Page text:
The rest of the day stretched ahead of him and the sun bit into his fair skin. He thought of the hotel swimming pool. ‘The best thing you can do…’ he head Bardle saying ‘ is get in a taxi and go straight back to the hotel.’ But it was only half a mile to the hotel and he had come here to see the place. He was in Africa, Africa that place of his childhood dreams. The shape on the map, the home of the leopard and the lion and now he was here. He was in Africa, his first trip out of Europe and probably his last, as the money that remained of his “golden handshake” courtesy of the credit crunch, would soon disappear into a morass of mortgage and debts and not holidays. Even if he succeeded as a “self-employed” man he would probably never be able to come back again. ‘Taxi?’ A hopeful face loomed up.
‘No’ he said, decisively. ‘Dammit no, it would cost a fortune anyway.’ He set off in the direction of the hotel with an optimistic sense of adventure, at last he was breaking the mould, at last he was living the fantasy. Possibly “fantasy” was the right word. He had this idea of the old colonial British chap, walking down welcoming streets in Africa, a grateful people glad, now that their roads and bridges and borders had been built. After all the British did ban slavery pretty early on. Naive and stupid didn’t quite cover Tom’s jaunty mood, but he would soon learn, even now he became aware that he was a lone white face amid a bustle of strange and sometimes hostile features. The expected cheerful greeting did not match the disdain with which he was observed only his hair, and his increasingly red face, raised a smile, not his presence on the street.
He saw a Range Rover pull up and watched a white man get out. The man was dressed in shorts shirt and long socks with sandals. His skin was the deep gold of those white people who live in the sun. He may have been white, but he was clearly local and could move amid the heat with confidence, if not arrogance. Unlike Tom whose pallid translucent white, now tinged with a stinging pink marked him out as, not only white, but a stranger. ‘Hello, how are you?’ said a voice beside him. A man had fallen into step with him. He beamed at Tom with a warm and friendly face, but Tom had been warned. ‘I’m fine’ he replied guardedly.
‘Where are you from?’ his companion fell into step beside him.
‘No, Nottingham actually.’
‘Oh really, where DH Lawrence comes from.’ Tom tried to cover the momentary surprise that his prejudice had led him into. ‘I am an educated man sir, I study English at the university.’
‘How is England?’
‘Er – cold at this time of year.’
‘It’s snows there yes? How do you like our country?’
‘I like it very much, but I haven’t been here long.’
‘When did you arrive?’
‘Ah huh, I thought so,you are still very white.’ They laughed a little and then the man stopped walking, suddenly. ‘Perhaps you would like to talk. You can teach me about England. Perhaps we could have a cup of coffee together.’ Tom smiled but was unable to take the offer at face-value. Bardle’s cynicism had made him cautious. ‘It’s very kind of you to offer, but I must meet someone.’ He looked at his watch to add conviction. ‘In fact I should have been there five minutes ago. Thank you all the same.’ He made a move to go, but the man caught his arm and gripped it hard, immobilising him. Tom looked straight into the face of his companion and saw that it was pinched, and the structure shone through, making the skin that stretched over the skull grey. His clothes hung on him in a parody of western style, but frayed and dirty. His eyes expressed a desperation, too keen for comfort. Neither spoke, so Tom tried to extricate himself, by now aware of what he needed to do to smooth the path to friendship again. ‘I’m sorry’ said Tom ‘I didn’t mean to offend you…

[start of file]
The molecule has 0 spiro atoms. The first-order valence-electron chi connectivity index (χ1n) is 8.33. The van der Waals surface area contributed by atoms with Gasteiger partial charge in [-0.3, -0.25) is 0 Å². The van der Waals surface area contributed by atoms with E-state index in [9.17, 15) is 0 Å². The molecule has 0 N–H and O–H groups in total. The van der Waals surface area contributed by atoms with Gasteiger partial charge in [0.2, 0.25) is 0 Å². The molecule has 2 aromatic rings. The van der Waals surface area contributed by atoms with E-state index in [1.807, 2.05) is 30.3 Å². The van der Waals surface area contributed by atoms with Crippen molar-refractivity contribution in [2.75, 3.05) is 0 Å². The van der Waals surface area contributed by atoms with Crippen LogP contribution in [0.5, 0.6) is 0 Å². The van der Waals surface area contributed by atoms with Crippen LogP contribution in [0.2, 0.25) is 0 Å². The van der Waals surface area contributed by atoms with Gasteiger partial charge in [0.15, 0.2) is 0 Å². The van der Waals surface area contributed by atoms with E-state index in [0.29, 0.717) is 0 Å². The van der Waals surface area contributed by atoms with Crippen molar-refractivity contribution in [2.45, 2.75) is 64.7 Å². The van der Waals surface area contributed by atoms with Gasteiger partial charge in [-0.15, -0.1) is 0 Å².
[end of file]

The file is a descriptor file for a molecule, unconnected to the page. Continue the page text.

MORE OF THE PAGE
‘You have offended me.’ The man relaxed his grip on Tom’s arm, giving him an opportunity to reach for his wallet. ‘Look I really do have to meet someone’ Tom lied ‘but do have a cup of coffee on me. He took out one hundred note from his wallet and pressed it into the man’s hand. ‘It’s was nice to meet you’ he continued hurriedly. ‘I do hope you do well in your studies.’ Tom retreated quickly down the street,searching the traffic for a taxi. The man looked down at the note in his hand and Tom heard him call after him ‘I’m not at the university anyway!’
A taxi pulled up beside the curb. Tom smiled as casually as he could ‘How much to the Norbreck?’
‘Two hundred’ said the man. Tom closed the door and began to walk away. ‘Okay! Okay!’ The man called after him
‘One hundred and fifty.’
‘One hundred’ Tom rejoined.
‘One hundred and twenty.’ Tom got in, too relieved to haggle further. He glanced back down the street and searched for a familiar face amongst the strained crowds on the pavement, but his mild assailant was gone, taking his desperation with him.
The taxi laboured its way up the hill from the top of which the Norbreck, observed the city. They pulled into the drive. A uniformed man opened the door for him, and Tom settled up with the driver. A blast of air-conditioned atmosphere met him at the door and he headed straight towards the terrace bar. From there he could watch the life of suburban Africa, without falling prey to its acquisitiveness.
The terrace bar was a haven of neutral territory. It served afternoon tea and elevenses, but ugali (maize porridge) and dawa (vodka and lime) were also available, the food, like the people, mixed on the terrace. Behind the terrace, the hotel stretched away, guarded rooms and luxury suites. On the other side, although the Terrace was open to the street, all those who used it, or observed it, understood that it was the tourists’ territory and they ruled it. The prostitutes may wander in amongst the guests, and occasionally someone would be permitted to sell trinkets, but no more forceful or ingenious method could be employed to part the tourist from their money. Tom sat at a table and ordered a Pimms, letting the strain of the last few minutes pass over him. He turned and looked at the street at last aware that he really was in a foreign country. A strange and tormented place and he should be careful. He closed his eyes and chuckled ‘What in God’s name was he doing in Africa anyway?’
© All rights reserved by Judith Gunn 2010